They were super nice people and I had fun, despite my being incredibly exhausted. But man, am I glad I don’t live in Alabama and that I wasn’t married right out of college. Talk about boring. Where’s the room for life experiences if you’re already playing house when you’re 22? 

One thing is for sure: they’ll be fun to drink with at the wedding! 

Different strokes, man….

Why having children is bad for your marriage

Life affirming indeed. I think women probably still say it (the pain and suffering) was “worth it” because it’s what they’ve been conditioned (brainwashed?) to think. I think women are only recently coming to terms with the fact that they don’t, in fact, need to breed and that’s OK (it’s also okay if you want to have kids, but for the right reasons, please).

I’d love for mothers to ask themselves what they would’ve done with those nine months of torture being pregnant and the following 18 years if they’d chose not to procreate?

Couples realizing they have nothing in common after their kids leave the nest is a huge problem, methinks. I’ve watched couples have kids and never again have hobbies of their own.

Will the media please stop reinforcing this untrue fantasy that people, and women in particular, are incomplete if they don’t have children? Please, please, please.

Travel, have dinner parties, spend time with your friends, go take a cooking class, get a PhD… there are a plethora of other options besides having kids.

Why having children is bad for your marriage

Do We Judge Married Women Who Keep Their Last Names?

This video was super interesting, and really surprising, to be quite honest. I hadn’t expected that we’d progressed enough as a society to have as equally high opinions of women who choose not to take their husband’s last names. It turns out the opinions of women who keep their own last name are higher. They’re regarded as more independent, they are assumed to make more money and be more intelligent.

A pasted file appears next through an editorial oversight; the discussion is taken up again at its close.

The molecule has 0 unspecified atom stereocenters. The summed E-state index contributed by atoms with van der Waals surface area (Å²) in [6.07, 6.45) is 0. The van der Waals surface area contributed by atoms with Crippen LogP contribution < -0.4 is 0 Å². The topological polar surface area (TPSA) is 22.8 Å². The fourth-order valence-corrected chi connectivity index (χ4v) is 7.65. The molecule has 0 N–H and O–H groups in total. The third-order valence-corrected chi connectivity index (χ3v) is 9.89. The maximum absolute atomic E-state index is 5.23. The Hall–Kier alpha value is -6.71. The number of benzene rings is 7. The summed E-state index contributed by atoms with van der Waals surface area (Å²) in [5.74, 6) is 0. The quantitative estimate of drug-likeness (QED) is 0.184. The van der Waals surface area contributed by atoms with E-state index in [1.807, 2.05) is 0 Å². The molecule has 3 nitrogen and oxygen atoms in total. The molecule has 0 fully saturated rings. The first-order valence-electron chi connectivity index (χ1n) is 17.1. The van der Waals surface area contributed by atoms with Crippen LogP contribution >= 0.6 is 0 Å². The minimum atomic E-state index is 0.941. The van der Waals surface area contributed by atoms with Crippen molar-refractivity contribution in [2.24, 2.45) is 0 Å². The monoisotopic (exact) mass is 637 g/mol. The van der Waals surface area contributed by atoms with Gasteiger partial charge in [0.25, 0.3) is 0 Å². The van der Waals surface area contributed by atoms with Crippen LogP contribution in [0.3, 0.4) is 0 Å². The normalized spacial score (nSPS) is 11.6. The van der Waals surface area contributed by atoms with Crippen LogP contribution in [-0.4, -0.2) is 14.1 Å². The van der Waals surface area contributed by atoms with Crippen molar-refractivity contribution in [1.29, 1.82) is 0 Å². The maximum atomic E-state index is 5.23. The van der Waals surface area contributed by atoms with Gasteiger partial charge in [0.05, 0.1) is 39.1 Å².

Of course this isn’t always the case, as a couple of my girlfriends have taken their husband’s last names and they’re not stupid by any means. Though it’s oftentimes to replace their own hard-to-spell last names so they’re more than happy to get rid of it. Perhaps they’re just more traditional, which is neither good nor bad.

I do believe the custom is highly outdated though, dating back to when women were considered property of their husbands being the reason they took their husband’s last name. They pretty much had no choice.

I think that since women, and people in general, are getting married later and later in life, it makes sense that fewer women are changing their last names. Marrying later in life means you probably already have your career established and probably have made a name for yourself in said-field. If you’re going to be perceived as smarter and more independent, you’re probably not going to want to change that perception, especially by male colleagues if you give up your last name easily (as sexist and shitty-sounding as that is, it’s still true).